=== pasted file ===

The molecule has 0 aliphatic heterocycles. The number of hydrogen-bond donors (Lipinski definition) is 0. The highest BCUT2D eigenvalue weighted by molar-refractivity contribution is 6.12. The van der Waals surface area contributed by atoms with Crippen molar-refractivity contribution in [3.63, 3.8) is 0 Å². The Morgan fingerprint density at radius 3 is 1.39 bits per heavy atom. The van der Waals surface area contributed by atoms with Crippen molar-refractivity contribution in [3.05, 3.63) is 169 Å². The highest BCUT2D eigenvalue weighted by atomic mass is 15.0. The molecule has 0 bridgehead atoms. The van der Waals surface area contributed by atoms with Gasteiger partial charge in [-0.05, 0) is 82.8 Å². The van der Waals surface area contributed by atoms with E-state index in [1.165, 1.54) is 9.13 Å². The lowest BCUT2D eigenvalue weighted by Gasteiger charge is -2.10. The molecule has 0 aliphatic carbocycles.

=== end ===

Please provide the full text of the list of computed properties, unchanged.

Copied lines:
The molecule has 0 aliphatic heterocycles. The number of hydrogen-bond donors (Lipinski definition) is 0. The highest BCUT2D eigenvalue weighted by molar-refractivity contribution is 6.12. The van der Waals surface area contributed by atoms with Crippen molar-refractivity contribution in [3.63, 3.8) is 0 Å². The Morgan fingerprint density at radius 3 is 1.39 bits per heavy atom. The van der Waals surface area contributed by atoms with Crippen molar-refractivity contribution in [3.05, 3.63) is 169 Å². The highest BCUT2D eigenvalue weighted by atomic mass is 15.0. The molecule has 0 bridgehead atoms. The van der Waals surface area contributed by atoms with Gasteiger partial charge in [-0.05, 0) is 82.8 Å². The van der Waals surface area contributed by atoms with E-state index in [1.165, 1.54) is 9.13 Å². The lowest BCUT2D eigenvalue weighted by Gasteiger charge is -2.10. The molecule has 0 aliphatic carbocycles.